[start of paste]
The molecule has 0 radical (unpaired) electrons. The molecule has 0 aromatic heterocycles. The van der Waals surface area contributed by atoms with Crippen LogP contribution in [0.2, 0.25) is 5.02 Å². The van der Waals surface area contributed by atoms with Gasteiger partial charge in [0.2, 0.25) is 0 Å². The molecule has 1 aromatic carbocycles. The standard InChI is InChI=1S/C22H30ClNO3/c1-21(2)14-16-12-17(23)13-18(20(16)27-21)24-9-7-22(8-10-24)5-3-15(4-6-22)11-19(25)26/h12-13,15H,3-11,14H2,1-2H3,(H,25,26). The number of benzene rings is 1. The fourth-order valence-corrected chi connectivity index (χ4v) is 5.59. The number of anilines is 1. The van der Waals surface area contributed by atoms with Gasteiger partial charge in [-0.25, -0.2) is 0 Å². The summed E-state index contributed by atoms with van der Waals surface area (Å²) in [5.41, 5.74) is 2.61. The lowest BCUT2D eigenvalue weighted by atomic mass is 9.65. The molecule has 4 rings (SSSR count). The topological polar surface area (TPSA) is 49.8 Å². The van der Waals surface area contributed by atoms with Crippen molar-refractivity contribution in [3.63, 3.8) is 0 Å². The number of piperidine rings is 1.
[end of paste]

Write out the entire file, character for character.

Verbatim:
The molecule has 0 radical (unpaired) electrons. The molecule has 0 aromatic heterocycles. The van der Waals surface area contributed by atoms with Crippen LogP contribution in [0.2, 0.25) is 5.02 Å². The van der Waals surface area contributed by atoms with Gasteiger partial charge in [0.2, 0.25) is 0 Å². The molecule has 1 aromatic carbocycles. The standard InChI is InChI=1S/C22H30ClNO3/c1-21(2)14-16-12-17(23)13-18(20(16)27-21)24-9-7-22(8-10-24)5-3-15(4-6-22)11-19(25)26/h12-13,15H,3-11,14H2,1-2H3,(H,25,26). The number of benzene rings is 1. The fourth-order valence-corrected chi connectivity index (χ4v) is 5.59. The number of anilines is 1. The van der Waals surface area contributed by atoms with Gasteiger partial charge in [-0.25, -0.2) is 0 Å². The summed E-state index contributed by atoms with van der Waals surface area (Å²) in [5.41, 5.74) is 2.61. The lowest BCUT2D eigenvalue weighted by atomic mass is 9.65. The molecule has 4 rings (SSSR count). The topological polar surface area (TPSA) is 49.8 Å². The van der Waals surface area contributed by atoms with Crippen molar-refractivity contribution in [3.63, 3.8) is 0 Å². The number of piperidine rings is 1.